A Piece of the Puzzle: Women and the Law as Viewed from the Late Medieval Court of Chancery

  title={A Piece of the Puzzle: Women and the Law as Viewed from the Late Medieval Court of Chancery},
  author={Cordelia Beattie},
  journal={Journal of British Studies},
  pages={751 - 767}
  • C. Beattie
  • Published 1 October 2019
  • Sociology
  • Journal of British Studies
Abstract This article uses fifteenth-century Chancery court bills to demonstrate how women negotiated solutions to social and legal disputes not just in Chancery but through a variety of legal jurisdictions. This approach sheds light on women's actions in courts where the records have not survived, and it also adds nuance to the long-running debate about whether equity was a more favorable jurisdiction for women than the common law. By bringing into view other jurisdictions—such as manorial… 
4 Citations
Women, Legal Records, and the Problem of the Lawyer's Hand
Abstract Court records provide invaluable evidence of the existence of laws and notional rights affecting women and how these were (or were not) enforced and exercised. Many documents provide
Introduction: Debates and Sources
The history of Parliament is almost always written as the history of men, and especially for the Middle Ages when women were so often excluded, formally or informally, from political institutions.
Review of periodical literature published in 2019


The Medieval English Court of Chancery
The medieval English Court of Chancery is not a well-known institution. Its Victorian great-granddaughter—if to posit such a relationship does the antecedent justice—has a far broader public for its
The Law as a Weapon in Marital Disputes: Evidence from the Late Medieval Court of Chancery, 1424–1529
  • S. Butler
  • History
    Journal of British Studies
  • 2004
When Isabelle, widow of Richard Vergeons, commissioned the writing of a bill of complaint to Chancery at the end of the fifteenth century, she was clearly at the end of her tether. Six months before
Arbitration and the Law in England in the Late Middle Ages ( The Alexander Prize Essay )
THE central problem facing the student of public order in England in the late middle ages is to reconcile two conflicting lines of research. On one hand the institutional historians, through their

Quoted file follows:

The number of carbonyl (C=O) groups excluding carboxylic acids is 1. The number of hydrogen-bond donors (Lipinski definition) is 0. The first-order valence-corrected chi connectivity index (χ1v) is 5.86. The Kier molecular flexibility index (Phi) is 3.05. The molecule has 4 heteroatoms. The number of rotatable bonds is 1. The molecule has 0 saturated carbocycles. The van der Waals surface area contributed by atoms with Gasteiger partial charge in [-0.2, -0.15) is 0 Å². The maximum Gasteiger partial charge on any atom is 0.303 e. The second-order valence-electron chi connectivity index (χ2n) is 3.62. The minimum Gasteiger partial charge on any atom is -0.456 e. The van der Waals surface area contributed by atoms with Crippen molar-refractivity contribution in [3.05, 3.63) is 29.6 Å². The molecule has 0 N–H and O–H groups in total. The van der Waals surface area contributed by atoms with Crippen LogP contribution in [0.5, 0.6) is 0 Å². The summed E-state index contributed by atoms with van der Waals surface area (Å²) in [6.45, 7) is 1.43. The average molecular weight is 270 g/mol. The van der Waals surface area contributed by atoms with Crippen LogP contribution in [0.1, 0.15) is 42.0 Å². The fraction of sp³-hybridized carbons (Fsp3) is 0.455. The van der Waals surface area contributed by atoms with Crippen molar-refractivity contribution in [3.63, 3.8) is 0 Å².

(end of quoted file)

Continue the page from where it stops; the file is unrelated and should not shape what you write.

Women and Property in Early Modern England
The economic condition of women is enormously important to our understanding of any society. Historians have made many assumptions about women's property in the early modern period in an attempt to
Sanctuary and the Legal Topography of Pre-Reformation London
In early sixteenth-century England, the presence of ecclesiastical sanctuaries in the legal, social, and religious landscape was a matter of great controversy. Any English church could offer
An Introduction to English Legal History
Tables of statutes and cases, Kings and Queens of England since 1066 and abbreviations. Law and Custom in early Britain. Origins of the Common Law. Superior Courts of Common Law. Forms of Action.
Common law versus common practice: the use of marriage settlements in early modern England
T wo varieties of marriage settlement are known to historians. The first and better known is strict settlement, thoroughly explored in the work of Habakkuk, Stone, Clay, Cooper, Bonfield, and Saville
Ordering the body : illegitimacy and female authority in seventeenth-century England
Some time in the early seventeenth century, the leading parishioners of Birling, in Kent, approached their justices with a complaint. Jane Jacquett, a young woman born nearby, had given birth to an
Legal History and the Medieval Englishwoman: A Fragmented View
Ninety-seven years ago, the English legal historian Frederic William Maitland gave a lecture called ‘Why the History of English Law is Not Written’. This essay has something of a similar theme, on a
Prisons and Punishments in Late Medieval London
In the history of crime and punishment the prisons of medieval London have generally been overlooked. This may have been because none of the prison records have survived for this period, yet there is